What to do with left over resin in resin tank?


#1

I have just finished my first print on the Form 3, I have resin left in the resin tank,
Can this be filtered and funnelled back into the cartridge?

The high temperature resin I am using has a screw able lid on top of the cartridge which I can remove. At points I will go a long time without printing and it is recommended to not leave resin in the tank so would filtering and replacing be an option?

or what do you do with left over resin.

Thank you!


#2

You leave it in the tank for the next time you want to print with that resin. Don’t pour it back in the resin bottle. The printer tries to keep track of how much resin has been dispensed and it won’t realize you have more than it thinks there is…

Using the tank for different resins is kind of sub-optimal Ideally, you want to dedicate the tank to a particular resin. For my Form2 tanks, I put the lid back on the tank and store it in the cardboard box it came in (with a clean sheet of aluminum foil inserted in the bottom of the box to keep cardboard lint off the underside of the tank).

I just got my Form3 and those tanks come with a handy plastic enclosure for the entire tank. No more foil and cardboard boxes. But I’ll still do the same and swap tanks for different resins, leaving whatever is in the tank in the tank when I put the tank in storage.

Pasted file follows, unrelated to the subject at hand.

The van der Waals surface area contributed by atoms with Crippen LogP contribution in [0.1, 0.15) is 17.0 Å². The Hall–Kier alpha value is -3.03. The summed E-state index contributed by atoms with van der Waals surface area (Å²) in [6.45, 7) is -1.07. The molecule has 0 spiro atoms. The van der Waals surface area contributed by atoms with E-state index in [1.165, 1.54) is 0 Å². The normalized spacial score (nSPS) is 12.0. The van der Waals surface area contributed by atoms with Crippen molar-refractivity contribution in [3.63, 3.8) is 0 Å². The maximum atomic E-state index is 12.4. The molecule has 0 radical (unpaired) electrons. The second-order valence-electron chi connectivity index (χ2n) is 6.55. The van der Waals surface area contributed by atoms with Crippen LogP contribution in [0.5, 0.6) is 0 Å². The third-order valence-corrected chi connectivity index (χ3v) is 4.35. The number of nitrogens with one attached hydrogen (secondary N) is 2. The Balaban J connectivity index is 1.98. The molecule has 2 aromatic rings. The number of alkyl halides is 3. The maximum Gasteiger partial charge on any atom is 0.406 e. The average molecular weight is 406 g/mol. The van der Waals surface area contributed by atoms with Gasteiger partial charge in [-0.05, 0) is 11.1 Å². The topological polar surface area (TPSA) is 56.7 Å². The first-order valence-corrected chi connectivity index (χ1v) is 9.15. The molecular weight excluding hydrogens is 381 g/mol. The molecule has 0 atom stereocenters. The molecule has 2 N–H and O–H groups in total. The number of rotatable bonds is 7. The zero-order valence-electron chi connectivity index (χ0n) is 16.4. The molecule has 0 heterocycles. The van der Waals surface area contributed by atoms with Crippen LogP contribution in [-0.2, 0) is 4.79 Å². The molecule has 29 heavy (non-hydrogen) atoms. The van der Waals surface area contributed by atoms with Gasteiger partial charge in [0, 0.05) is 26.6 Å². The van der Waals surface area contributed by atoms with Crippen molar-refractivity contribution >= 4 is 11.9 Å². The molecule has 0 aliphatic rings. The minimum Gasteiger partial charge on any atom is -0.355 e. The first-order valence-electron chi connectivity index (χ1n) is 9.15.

#3

@Randy_Cohen is correct, you never want to pour resin back into a cartridge (unless you don’t care about potentially contaminating the rest of the cartridge’s contents).

You may also want to check in on this thread once it gets a response from Formlabs:

There was some suggestion that emptying the tank may prolong its lifetime, if you’re not printing frequently. If you go that route, you’ll want to filter and store it in dark place in an opaque container.


#4

To clarify, I didn’t mean to imply that I was going to empty the contents of the tray back into the cartridge! I’ve been printing on the Form 2 now for a couple years, so I am familiar with the procedure of handling resin. : )

(Actually, one thing I’ve fortunately been free of experiencing has been failures where parts have broken off into the tray. I’ve had a couple small pieces when a tray has been totally worn out burn-wise and I was “pushing it” , but no catastrophic failures. I treat my hardware with “kid gloves”, so maybe that’s why I’ve been spared such things. Warping and other issues, on the other hand…)

Logically, if it were possible to REALLY clean out the tank of resin, only the thin film left behind would be able to eat away at the lining holding the PDMS in place, and a thin film can only eat so much until the solvent becomes inert, thereby prolonging the lifespan a little, but not as much as if it were completely clean. But it’s still a bit of a risk.

And as I wrote, FL customer service reps wrote me directly via e-mail that emptying was a viable method, but they couldn’t guarantee that it was completely safe.